“It’s you perfected,” says the ad for fake brand “Adobé” in Jesse Rosten’s spoof ad. The humour of Rosten’s commercial work lends itself to this Adbusters style take on “before” and “after” approaches to cosmetics ads.
He writes on his site, “I was watching TV one sleepless night and stumbled upon an infomercial for some beauty product. The commercial showed before and after portraits, that to my eye, looked like the same photo just photoshopped. I laughed to myself. Then I made this video.”
In 2011 the ongoing airbrushing debate was re-fuelled by the Julia Roberts ad for L’Oreal, but in the HD age, where images get skin deep, the airbrush debate is likely to intensify. And images of beauty are changing in any case, with ‘plus’ size models (‘curvy’) entering the visual language of the fashion industry.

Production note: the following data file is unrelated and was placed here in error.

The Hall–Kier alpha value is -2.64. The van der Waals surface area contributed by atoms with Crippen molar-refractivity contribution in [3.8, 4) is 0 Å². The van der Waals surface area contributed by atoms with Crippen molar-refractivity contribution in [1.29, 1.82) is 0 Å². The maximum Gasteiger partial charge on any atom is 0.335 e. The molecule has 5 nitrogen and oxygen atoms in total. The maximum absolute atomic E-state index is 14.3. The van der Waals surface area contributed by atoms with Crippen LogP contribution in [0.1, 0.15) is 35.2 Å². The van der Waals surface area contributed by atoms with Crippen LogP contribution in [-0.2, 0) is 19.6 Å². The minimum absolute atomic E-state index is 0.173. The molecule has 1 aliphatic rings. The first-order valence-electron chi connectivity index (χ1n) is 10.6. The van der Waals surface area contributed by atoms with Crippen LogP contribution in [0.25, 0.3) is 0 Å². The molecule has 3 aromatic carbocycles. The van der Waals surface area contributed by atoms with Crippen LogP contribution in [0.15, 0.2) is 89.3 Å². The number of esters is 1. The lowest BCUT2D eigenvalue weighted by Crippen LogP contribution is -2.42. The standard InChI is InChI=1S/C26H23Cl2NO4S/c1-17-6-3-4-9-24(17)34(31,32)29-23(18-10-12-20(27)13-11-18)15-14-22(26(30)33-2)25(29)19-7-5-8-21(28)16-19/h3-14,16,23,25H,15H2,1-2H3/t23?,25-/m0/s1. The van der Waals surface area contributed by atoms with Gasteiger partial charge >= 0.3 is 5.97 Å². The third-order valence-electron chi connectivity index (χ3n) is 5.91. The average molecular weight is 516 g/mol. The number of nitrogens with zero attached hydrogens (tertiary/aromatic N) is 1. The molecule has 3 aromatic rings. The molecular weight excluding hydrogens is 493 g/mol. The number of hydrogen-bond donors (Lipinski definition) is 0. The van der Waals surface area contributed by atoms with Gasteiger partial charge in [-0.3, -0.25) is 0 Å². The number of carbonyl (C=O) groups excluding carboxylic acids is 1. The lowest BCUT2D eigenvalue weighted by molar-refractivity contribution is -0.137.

Rosten highlights the questionable claims of beauty products, rather than taking a shot at airbrushing in general. But with apps such as Instagram and Hipstamatic turning us and our friends into idealised characters of the 1970s, questions about image manipulation are going to get more complicated and more interesting.